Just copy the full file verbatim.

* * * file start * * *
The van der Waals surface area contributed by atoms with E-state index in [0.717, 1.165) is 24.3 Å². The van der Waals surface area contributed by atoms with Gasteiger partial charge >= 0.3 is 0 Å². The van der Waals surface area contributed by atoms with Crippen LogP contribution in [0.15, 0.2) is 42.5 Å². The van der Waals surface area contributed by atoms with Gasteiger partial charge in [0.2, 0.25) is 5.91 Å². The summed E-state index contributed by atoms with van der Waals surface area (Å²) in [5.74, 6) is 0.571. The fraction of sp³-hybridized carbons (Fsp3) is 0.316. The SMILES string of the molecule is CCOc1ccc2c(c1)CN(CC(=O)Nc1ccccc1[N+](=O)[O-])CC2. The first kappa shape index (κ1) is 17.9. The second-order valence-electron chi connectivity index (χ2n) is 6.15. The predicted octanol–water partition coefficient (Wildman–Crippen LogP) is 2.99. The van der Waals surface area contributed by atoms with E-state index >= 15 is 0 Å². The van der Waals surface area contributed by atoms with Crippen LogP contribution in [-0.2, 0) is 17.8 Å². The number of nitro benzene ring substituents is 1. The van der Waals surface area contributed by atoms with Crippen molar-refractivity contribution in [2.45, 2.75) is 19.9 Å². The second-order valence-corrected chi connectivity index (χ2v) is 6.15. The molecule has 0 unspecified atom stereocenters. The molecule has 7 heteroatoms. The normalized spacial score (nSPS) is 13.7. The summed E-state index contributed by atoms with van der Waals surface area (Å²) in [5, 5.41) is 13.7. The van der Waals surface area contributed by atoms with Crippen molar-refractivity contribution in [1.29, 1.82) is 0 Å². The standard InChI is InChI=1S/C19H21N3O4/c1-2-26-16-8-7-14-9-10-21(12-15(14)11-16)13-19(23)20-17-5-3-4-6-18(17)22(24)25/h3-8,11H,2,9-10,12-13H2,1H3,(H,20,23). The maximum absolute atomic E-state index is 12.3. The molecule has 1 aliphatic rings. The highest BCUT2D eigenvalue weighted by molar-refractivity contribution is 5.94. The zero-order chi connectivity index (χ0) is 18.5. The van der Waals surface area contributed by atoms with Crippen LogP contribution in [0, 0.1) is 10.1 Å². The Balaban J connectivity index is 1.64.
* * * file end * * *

The van der Waals surface area contributed by atoms with E-state index in [0.717, 1.165) is 24.3 Å². The van der Waals surface area contributed by atoms with Gasteiger partial charge >= 0.3 is 0 Å². The van der Waals surface area contributed by atoms with Crippen LogP contribution in [0.15, 0.2) is 42.5 Å². The van der Waals surface area contributed by atoms with Gasteiger partial charge in [0.2, 0.25) is 5.91 Å². The summed E-state index contributed by atoms with van der Waals surface area (Å²) in [5.74, 6) is 0.571. The fraction of sp³-hybridized carbons (Fsp3) is 0.316. The SMILES string of the molecule is CCOc1ccc2c(c1)CN(CC(=O)Nc1ccccc1[N+](=O)[O-])CC2. The first kappa shape index (κ1) is 17.9. The second-order valence-electron chi connectivity index (χ2n) is 6.15. The predicted octanol–water partition coefficient (Wildman–Crippen LogP) is 2.99. The van der Waals surface area contributed by atoms with E-state index >= 15 is 0 Å². The van der Waals surface area contributed by atoms with Crippen LogP contribution in [-0.2, 0) is 17.8 Å². The number of nitro benzene ring substituents is 1. The van der Waals surface area contributed by atoms with Crippen molar-refractivity contribution in [2.45, 2.75) is 19.9 Å². The second-order valence-corrected chi connectivity index (χ2v) is 6.15. The molecule has 0 unspecified atom stereocenters. The molecule has 7 heteroatoms. The normalized spacial score (nSPS) is 13.7. The summed E-state index contributed by atoms with van der Waals surface area (Å²) in [5, 5.41) is 13.7. The van der Waals surface area contributed by atoms with Crippen molar-refractivity contribution in [1.29, 1.82) is 0 Å². The standard InChI is InChI=1S/C19H21N3O4/c1-2-26-16-8-7-14-9-10-21(12-15(14)11-16)13-19(23)20-17-5-3-4-6-18(17)22(24)25/h3-8,11H,2,9-10,12-13H2,1H3,(H,20,23). The maximum absolute atomic E-state index is 12.3. The molecule has 1 aliphatic rings. The highest BCUT2D eigenvalue weighted by molar-refractivity contribution is 5.94. The zero-order chi connectivity index (χ0) is 18.5. The van der Waals surface area contributed by atoms with Crippen LogP contribution in [0, 0.1) is 10.1 Å². The Balaban J connectivity index is 1.64.